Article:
Tuesday, February 28, 2012

Under the Hawthorn Tree, by Ai Mi, translated by Anna Holmwood- Review

From Goodreads:
Yichang municipality, Hubei province, China, early 1970s. High-school student Jingqiu is one of many educated urban youth sent to the countryside to be "re-educated" under a dictate from Chairman Mao. Jing's father is a political prisoner somewhere in China, and her mother, a former teacher branded as a "capitalist," is now reduced to menial work to support Jing and her two younger siblings.

When Jing arrives with a group at Xiping village in the Yangtze River's Three Gorges region, she meets geology student Jianxin, nicknamed "Old Three," who is the son of a high-ranking military officer, but whose mother committed suicide after being branded a "rightist." Despite their disparate social backgrounds and a political atmosphere that forbids the relationship, Jingqiu and Jianxin fall desperately in love. But their budding romance is cut short by fate...


In Anna Holmwoods introduction she talks about how
"Under the Hawthorn Tree has been a publishing sensation in China since it first appeared on her website in 2007...It has sold millions of copies, which is particularly remarkable considering that Ai Mi (a pseudonym) makes it available for free on her blog so we can reasonably assume that the number of people who have read the story is even larger than the staggering sales figures suggest.".
 She goes on to talk a tiny bit about the cultural background to the story, one very foreign to most westerners, and to explain how Chairman Mao's Cultural Revolution shaped far more than just the day to day lives of the Chinese.  It's a brief but intriguing intro to a book which crosses a staggering cultural divide from my comparatively safe and rich life in Canada.  And I'm not sure it would have been an adequate background if I hadn't gone on a binge of Chinese historical non-fiction a couple of years ago.

A haunting tale of star crossed lovers, Under the Hawthorn Tree is a beautiful story.  The translation seems to be very accurate, by which I mean it does not seem to have been westernized at all and keeps an unusual cadence and rhythm which I would assume is more in keeping with how it would be told in Chinese.  Although this might throw some readers, I found it part of the poetry to the story, and also helped with the more unusual moments.  If the story was told in a more north American way I think some of Jingqiu's naiveté would have been harder to believe, and it would have ruined the flavour of the love story.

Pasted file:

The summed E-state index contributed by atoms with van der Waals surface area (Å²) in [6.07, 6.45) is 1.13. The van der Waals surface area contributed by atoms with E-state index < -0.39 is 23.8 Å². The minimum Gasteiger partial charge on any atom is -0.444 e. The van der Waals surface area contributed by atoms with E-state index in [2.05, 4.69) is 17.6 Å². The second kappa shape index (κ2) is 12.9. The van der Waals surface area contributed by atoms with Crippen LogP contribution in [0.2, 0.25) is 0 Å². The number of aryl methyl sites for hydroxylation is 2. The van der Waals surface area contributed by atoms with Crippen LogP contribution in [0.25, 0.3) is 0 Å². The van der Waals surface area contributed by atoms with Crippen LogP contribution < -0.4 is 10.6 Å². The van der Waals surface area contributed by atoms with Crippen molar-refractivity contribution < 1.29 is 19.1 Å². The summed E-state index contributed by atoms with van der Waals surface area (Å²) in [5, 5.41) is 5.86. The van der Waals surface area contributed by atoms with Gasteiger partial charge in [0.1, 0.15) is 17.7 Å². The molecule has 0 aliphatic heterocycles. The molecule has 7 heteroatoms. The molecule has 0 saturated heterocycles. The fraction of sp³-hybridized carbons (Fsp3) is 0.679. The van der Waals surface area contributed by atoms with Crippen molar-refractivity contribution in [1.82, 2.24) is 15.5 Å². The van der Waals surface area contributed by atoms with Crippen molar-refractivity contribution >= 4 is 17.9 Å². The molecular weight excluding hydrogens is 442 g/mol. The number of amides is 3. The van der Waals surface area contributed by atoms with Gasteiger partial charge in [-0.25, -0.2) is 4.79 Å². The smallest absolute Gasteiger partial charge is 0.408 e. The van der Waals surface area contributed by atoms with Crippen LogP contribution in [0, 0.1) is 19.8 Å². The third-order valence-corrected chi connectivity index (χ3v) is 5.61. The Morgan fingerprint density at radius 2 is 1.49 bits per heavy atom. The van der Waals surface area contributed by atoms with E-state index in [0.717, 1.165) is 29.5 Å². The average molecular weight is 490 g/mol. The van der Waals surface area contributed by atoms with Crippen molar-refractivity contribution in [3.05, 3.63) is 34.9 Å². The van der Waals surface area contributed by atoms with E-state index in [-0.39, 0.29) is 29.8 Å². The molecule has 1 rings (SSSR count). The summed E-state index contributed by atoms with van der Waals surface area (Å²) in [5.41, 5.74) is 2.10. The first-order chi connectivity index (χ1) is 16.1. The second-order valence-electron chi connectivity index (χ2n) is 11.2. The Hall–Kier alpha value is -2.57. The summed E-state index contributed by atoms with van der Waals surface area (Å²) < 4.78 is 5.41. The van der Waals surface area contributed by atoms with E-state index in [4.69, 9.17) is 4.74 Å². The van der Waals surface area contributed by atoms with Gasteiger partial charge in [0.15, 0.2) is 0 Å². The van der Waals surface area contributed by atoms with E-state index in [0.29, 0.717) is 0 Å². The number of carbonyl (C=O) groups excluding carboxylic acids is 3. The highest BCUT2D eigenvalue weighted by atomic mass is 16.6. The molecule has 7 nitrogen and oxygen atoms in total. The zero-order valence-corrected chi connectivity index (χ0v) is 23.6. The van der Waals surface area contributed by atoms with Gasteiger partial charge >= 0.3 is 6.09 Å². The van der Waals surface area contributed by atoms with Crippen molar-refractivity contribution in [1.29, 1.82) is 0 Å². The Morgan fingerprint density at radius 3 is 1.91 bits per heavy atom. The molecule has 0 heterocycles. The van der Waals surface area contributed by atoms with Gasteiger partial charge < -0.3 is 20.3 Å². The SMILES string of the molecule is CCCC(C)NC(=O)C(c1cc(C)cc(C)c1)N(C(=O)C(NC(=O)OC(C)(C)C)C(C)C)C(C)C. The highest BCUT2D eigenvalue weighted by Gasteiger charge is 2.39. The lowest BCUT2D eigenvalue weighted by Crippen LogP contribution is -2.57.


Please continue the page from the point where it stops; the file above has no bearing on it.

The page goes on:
For me, Under the Hawthorn Tree is not just a story about ill fated lovers, but also a tale to remind us of how free our lives are in our amazingly liberated countries.  It's stories like these that make me appreciate, on a whole new level, the freedoms I take for granted every day.  To be able to go out to the grocery store, buy whatever I can afford and feel like, with the husband I picked with no influence from others, to go to work tomorrow and know I'm protected by laws and unions, that nothing is dictated by what my mother or father has previously done or said, is an amazing thing.  And nothing will make you appreciate it more than reading a story, fictional or not, where everything is a struggle in day to day life.

If you're not familiar with Chairman Mao's China, and are looking for some amazing reads to bring you up to speed I would highly recommend Wild Swans: Three Daughters of China by Jung Chang, and Mao: The Unknown Story by Jung Chang and Jon Halliday.  Wild Swans was lent to me by a neighbour and both the hubby and I have shared it far and wide since then.  It follows three generations of Chinese women starting with the authors grandmother (who was a concubine), through her mother and herself who, between the two of them, lived through the entire Mao regime, ending with Jung's escape from China to the US.  It's riveting and shows a very earnest perspective of the changes over three generations in Chinese culture.  Mao: The Unknown Story is a dryer read, though no less fascinating, and between the two you'll be amazed by what life was like in China.

Also fascinating and pertinent to the background of Under the Hawthorn Tree, is a documentary from a few years ago, on CBC's Doc Zone about China's Sexual Revolution.  If you don't buy Jing's naiveté then you really need to watch this documentary.  It's eye opening.

Of course none of these things are necessary to enjoy Ai Mi's story as a simple piece of literature, so don't feel daunted.  However, when you finish Under the Hawthorn Tree and find yourself dying for more information, make sure to check my suggestions out.

Under the Hawthorn Tree, by Ai Mi, translated by Anna Holmwood
Published by House of Anansi Press, February 14th 2012
My copy kindly provided by the publisher
Buy Under the Hawthorn Tree on Amazon 
Buy Wild Swans on Amazon
Buy Mao on Amazon
Download CBC's documentary from DocZone

4 comments:

  1. I enjoyed the naive part of the whole novel, very enlightening as regards history and its setting during the Chinese cultural revolution. To be recommended.

    Mariz
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